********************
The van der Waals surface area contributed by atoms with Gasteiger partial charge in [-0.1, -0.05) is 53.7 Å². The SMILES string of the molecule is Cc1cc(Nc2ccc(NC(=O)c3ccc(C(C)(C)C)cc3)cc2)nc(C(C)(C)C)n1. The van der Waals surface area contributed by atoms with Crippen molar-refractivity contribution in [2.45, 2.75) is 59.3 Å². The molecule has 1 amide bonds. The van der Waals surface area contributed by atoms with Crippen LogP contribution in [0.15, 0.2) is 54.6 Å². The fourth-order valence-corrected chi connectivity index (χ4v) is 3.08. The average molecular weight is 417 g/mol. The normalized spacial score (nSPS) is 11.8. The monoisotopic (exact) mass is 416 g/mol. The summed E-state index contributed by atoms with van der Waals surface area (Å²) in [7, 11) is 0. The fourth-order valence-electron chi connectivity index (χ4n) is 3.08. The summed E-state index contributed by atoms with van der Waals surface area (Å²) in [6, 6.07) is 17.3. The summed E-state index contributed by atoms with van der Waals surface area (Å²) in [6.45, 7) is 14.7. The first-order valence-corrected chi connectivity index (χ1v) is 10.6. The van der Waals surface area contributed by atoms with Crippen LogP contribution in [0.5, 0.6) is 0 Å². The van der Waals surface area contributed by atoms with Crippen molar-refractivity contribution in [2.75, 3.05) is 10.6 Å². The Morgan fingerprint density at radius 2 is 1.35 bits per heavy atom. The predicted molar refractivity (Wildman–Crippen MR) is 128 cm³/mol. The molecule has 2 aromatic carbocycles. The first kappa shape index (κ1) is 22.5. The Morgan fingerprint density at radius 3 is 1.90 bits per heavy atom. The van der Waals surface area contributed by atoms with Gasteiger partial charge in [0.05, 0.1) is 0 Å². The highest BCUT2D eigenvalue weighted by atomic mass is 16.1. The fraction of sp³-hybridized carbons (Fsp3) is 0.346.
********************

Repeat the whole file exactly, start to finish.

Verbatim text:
The van der Waals surface area contributed by atoms with Gasteiger partial charge in [-0.1, -0.05) is 53.7 Å². The SMILES string of the molecule is Cc1cc(Nc2ccc(NC(=O)c3ccc(C(C)(C)C)cc3)cc2)nc(C(C)(C)C)n1. The van der Waals surface area contributed by atoms with Crippen molar-refractivity contribution in [2.45, 2.75) is 59.3 Å². The molecule has 1 amide bonds. The van der Waals surface area contributed by atoms with Crippen LogP contribution in [0.15, 0.2) is 54.6 Å². The fourth-order valence-corrected chi connectivity index (χ4v) is 3.08. The average molecular weight is 417 g/mol. The normalized spacial score (nSPS) is 11.8. The monoisotopic (exact) mass is 416 g/mol. The summed E-state index contributed by atoms with van der Waals surface area (Å²) in [7, 11) is 0. The fourth-order valence-electron chi connectivity index (χ4n) is 3.08. The summed E-state index contributed by atoms with van der Waals surface area (Å²) in [6, 6.07) is 17.3. The summed E-state index contributed by atoms with van der Waals surface area (Å²) in [6.45, 7) is 14.7. The first-order valence-corrected chi connectivity index (χ1v) is 10.6. The van der Waals surface area contributed by atoms with Crippen LogP contribution in [0.5, 0.6) is 0 Å². The van der Waals surface area contributed by atoms with Crippen molar-refractivity contribution in [2.75, 3.05) is 10.6 Å². The Morgan fingerprint density at radius 2 is 1.35 bits per heavy atom. The predicted molar refractivity (Wildman–Crippen MR) is 128 cm³/mol. The molecule has 2 aromatic carbocycles. The first kappa shape index (κ1) is 22.5. The Morgan fingerprint density at radius 3 is 1.90 bits per heavy atom. The van der Waals surface area contributed by atoms with Gasteiger partial charge in [0.05, 0.1) is 0 Å². The highest BCUT2D eigenvalue weighted by atomic mass is 16.1. The fraction of sp³-hybridized carbons (Fsp3) is 0.346.